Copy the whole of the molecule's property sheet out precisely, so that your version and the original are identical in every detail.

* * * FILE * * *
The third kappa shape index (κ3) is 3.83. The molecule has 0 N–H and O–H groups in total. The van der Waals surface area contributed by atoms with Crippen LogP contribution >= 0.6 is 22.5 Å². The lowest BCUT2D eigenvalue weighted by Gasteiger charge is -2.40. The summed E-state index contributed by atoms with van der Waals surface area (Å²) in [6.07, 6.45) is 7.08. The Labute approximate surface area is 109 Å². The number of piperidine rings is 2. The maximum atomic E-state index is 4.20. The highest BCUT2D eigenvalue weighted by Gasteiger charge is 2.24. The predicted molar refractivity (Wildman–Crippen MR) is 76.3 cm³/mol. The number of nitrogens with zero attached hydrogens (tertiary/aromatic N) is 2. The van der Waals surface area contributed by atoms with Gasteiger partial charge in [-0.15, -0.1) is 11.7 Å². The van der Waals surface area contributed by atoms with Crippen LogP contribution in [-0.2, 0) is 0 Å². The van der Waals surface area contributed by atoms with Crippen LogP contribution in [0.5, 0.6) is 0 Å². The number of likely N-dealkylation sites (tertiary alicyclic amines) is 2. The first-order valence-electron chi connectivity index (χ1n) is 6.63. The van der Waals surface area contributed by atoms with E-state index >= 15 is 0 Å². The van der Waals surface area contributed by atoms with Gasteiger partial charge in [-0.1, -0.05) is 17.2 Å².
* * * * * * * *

The third kappa shape index (κ3) is 3.83. The molecule has 0 N–H and O–H groups in total. The van der Waals surface area contributed by atoms with Crippen LogP contribution >= 0.6 is 22.5 Å². The lowest BCUT2D eigenvalue weighted by Gasteiger charge is -2.40. The summed E-state index contributed by atoms with van der Waals surface area (Å²) in [6.07, 6.45) is 7.08. The Labute approximate surface area is 109 Å². The number of piperidine rings is 2. The maximum atomic E-state index is 4.20. The highest BCUT2D eigenvalue weighted by Gasteiger charge is 2.24. The predicted molar refractivity (Wildman–Crippen MR) is 76.3 cm³/mol. The number of nitrogens with zero attached hydrogens (tertiary/aromatic N) is 2. The van der Waals surface area contributed by atoms with Gasteiger partial charge in [-0.15, -0.1) is 11.7 Å². The van der Waals surface area contributed by atoms with Crippen LogP contribution in [-0.2, 0) is 0 Å². The van der Waals surface area contributed by atoms with Crippen LogP contribution in [0.5, 0.6) is 0 Å². The number of likely N-dealkylation sites (tertiary alicyclic amines) is 2. The first-order valence-electron chi connectivity index (χ1n) is 6.63. The van der Waals surface area contributed by atoms with E-state index >= 15 is 0 Å². The van der Waals surface area contributed by atoms with Gasteiger partial charge in [-0.1, -0.05) is 17.2 Å².